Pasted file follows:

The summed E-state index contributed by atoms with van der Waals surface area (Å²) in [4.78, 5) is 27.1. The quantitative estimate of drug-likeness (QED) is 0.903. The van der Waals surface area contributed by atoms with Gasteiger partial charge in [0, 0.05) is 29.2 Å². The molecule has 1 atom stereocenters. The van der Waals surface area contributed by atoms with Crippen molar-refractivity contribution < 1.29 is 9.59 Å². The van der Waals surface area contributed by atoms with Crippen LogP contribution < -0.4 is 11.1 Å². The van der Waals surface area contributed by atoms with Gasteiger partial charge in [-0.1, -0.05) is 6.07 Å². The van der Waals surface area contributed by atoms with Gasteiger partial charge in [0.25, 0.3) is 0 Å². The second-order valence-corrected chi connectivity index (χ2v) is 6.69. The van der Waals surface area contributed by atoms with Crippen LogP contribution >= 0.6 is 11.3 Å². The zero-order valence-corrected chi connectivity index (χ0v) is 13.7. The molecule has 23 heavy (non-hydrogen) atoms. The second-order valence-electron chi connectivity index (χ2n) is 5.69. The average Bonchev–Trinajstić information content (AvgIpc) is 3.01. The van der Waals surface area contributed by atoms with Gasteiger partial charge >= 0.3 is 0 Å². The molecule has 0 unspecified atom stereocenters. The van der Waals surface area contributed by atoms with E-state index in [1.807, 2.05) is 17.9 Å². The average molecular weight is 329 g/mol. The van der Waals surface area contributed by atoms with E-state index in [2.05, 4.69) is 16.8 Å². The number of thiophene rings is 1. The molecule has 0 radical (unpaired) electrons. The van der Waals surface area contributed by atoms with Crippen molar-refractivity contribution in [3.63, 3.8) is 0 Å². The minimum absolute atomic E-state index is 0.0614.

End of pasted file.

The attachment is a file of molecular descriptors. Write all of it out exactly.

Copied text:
The summed E-state index contributed by atoms with van der Waals surface area (Å²) in [4.78, 5) is 27.1. The quantitative estimate of drug-likeness (QED) is 0.903. The van der Waals surface area contributed by atoms with Gasteiger partial charge in [0, 0.05) is 29.2 Å². The molecule has 1 atom stereocenters. The van der Waals surface area contributed by atoms with Crippen molar-refractivity contribution < 1.29 is 9.59 Å². The van der Waals surface area contributed by atoms with Crippen LogP contribution < -0.4 is 11.1 Å². The van der Waals surface area contributed by atoms with Gasteiger partial charge in [-0.1, -0.05) is 6.07 Å². The van der Waals surface area contributed by atoms with Gasteiger partial charge in [0.25, 0.3) is 0 Å². The second-order valence-corrected chi connectivity index (χ2v) is 6.69. The van der Waals surface area contributed by atoms with Crippen LogP contribution >= 0.6 is 11.3 Å². The zero-order valence-corrected chi connectivity index (χ0v) is 13.7. The molecule has 23 heavy (non-hydrogen) atoms. The second-order valence-electron chi connectivity index (χ2n) is 5.69. The average Bonchev–Trinajstić information content (AvgIpc) is 3.01. The van der Waals surface area contributed by atoms with Gasteiger partial charge >= 0.3 is 0 Å². The molecule has 0 unspecified atom stereocenters. The van der Waals surface area contributed by atoms with E-state index in [1.807, 2.05) is 17.9 Å². The average molecular weight is 329 g/mol. The van der Waals surface area contributed by atoms with E-state index in [2.05, 4.69) is 16.8 Å². The number of thiophene rings is 1. The molecule has 0 radical (unpaired) electrons. The van der Waals surface area contributed by atoms with Crippen molar-refractivity contribution in [3.63, 3.8) is 0 Å². The minimum absolute atomic E-state index is 0.0614.